Why One Planet Plate is a great step in the right direction for thinking about recipe development as a way to tackle the complexities of food sustainability.
Sustainable decision-making can be complex
Food systems contribute at least 25% of man-made greenhouse gas emissions (1), are major consumers of available water (2), major causes of deforestation (3) and both terrestrial and marine biodiversity loss (4), and yet about a third of the food that we produce is never actually eaten (5). Added to that, food demand is predicted to increase globally by a further 50% before 2050 (6). I think we can call that an unsustainable system.
It is also highly complex system with multiple challenges that are sometimes aligned and sometimes not. Does meat with a lower climate change impact also have higher animal welfare? Does the lower carbon footprint of most fish always make it a better choice than meat? If not, why not?
One Planet Plate and recipe "KPIs"
Which is why the One Planet Plate initiative by the Sustainable Restaurant Association is so timely – shining light on recipes that contribute to the solution in different ways, through low carbon footprint, local sourcing, better meat, sustainable seafood or low waste. As part of this initiative I helped them on the low carbon footprint part of this, looking at a range of recipes that would have a lower (or higher) carbon footprint.
The really interesting thing about this work was the variation in recipes and, whilst the vegan or vegetarian dishes were all the lower carbon footprint dishes, there was a big gap between these and “the meat dishes”. Fewer dishes seemed to be embracing “less meat” for individual dishes, which is in no way a criticism of the recipes, more a reflection on an opportunity that the industry might not yet be making the most of. A curry with 60g of chicken is more sustainable than a curry with 120g of chicken – it does not always have to be vegan. I also saw that a number of dishes that were proposed by chefs as low carbon footprint did in fact have higher carbon footprints because of the dairy content – we often forget the role dairy has in the prevalence of livestock in our food systems.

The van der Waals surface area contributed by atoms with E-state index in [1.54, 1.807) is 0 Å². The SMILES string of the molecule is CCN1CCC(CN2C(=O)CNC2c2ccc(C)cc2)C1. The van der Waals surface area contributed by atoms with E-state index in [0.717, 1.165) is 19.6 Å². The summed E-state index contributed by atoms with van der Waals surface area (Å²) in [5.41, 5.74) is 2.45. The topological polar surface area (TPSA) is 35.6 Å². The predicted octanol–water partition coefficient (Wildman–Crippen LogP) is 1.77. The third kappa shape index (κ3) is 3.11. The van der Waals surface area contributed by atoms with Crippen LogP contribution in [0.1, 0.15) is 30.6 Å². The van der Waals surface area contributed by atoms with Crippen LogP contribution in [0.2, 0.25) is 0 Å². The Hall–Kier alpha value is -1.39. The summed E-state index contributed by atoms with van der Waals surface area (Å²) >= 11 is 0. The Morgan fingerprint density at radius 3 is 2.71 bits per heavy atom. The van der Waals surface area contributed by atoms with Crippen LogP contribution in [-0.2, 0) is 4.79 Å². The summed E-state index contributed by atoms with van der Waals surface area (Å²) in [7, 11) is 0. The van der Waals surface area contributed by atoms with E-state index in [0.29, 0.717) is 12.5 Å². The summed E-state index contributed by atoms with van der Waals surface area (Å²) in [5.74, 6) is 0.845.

And whilst of course recipes using more meat do tend to have higher carbon footprints, if the meat has come from a farm with high animal welfare then this is in itself a step in the right direction. The goal really is for us to use “less but better” meat rather than trying to unrealistically remove meat, fish and dairy from our diets, as well as celebrating local, buying sustainable seafood, eating healthier more plant-based meals, and cutting food waste.
At IntoFood I use carbon footprint as one of the KPIs for sustainability because climate change is one of the defining challenges of our time. But I also know that this needs to be seen within the wider context of these other issues. Yes, we need to serve much more fruit and vegetables, less meat, fish and dairy, and avoid air-freighted food and unnecessary packaging. But we also need to focus on the quality of the meat, fish and dairy that we are using. Having a low carbon footprint is a good way of putting real numbers on what you are doing, especially if you combine it with high animal welfare, less waste and the use of certified sustainable produce. So well done to the Sustainable Restaurant Association for putting these issues into context in what may turn out to be the first real attempt to get the industry to think about recipe development in a way that captures the complexity of sustainability challenges.
1. Vermeulen, S. J. et al. (2012) Climate Change and Food Systems. Annual Review of Environment and Resources. 37. p.195-222
3. Kissinger, G., et al. (2012) Drivers of Deforestation and Forest Degradation: A Synthesis Report for REDD+ Policymakers. Lexeme Consulting, Vancouver Canada, August 2012
4. WWF (2015) Living Blue Planet Report
5. FAO (2014) Food waste footprint. Full cost accounting (www.fao.org/3/a-i3991e.pdf)
6. Alexandratos, N. and J. Bruinsma. (2012) World agriculture towards 2030/2050: the 2012 revision. ESA Working paper No. 12-03. Rome, FAO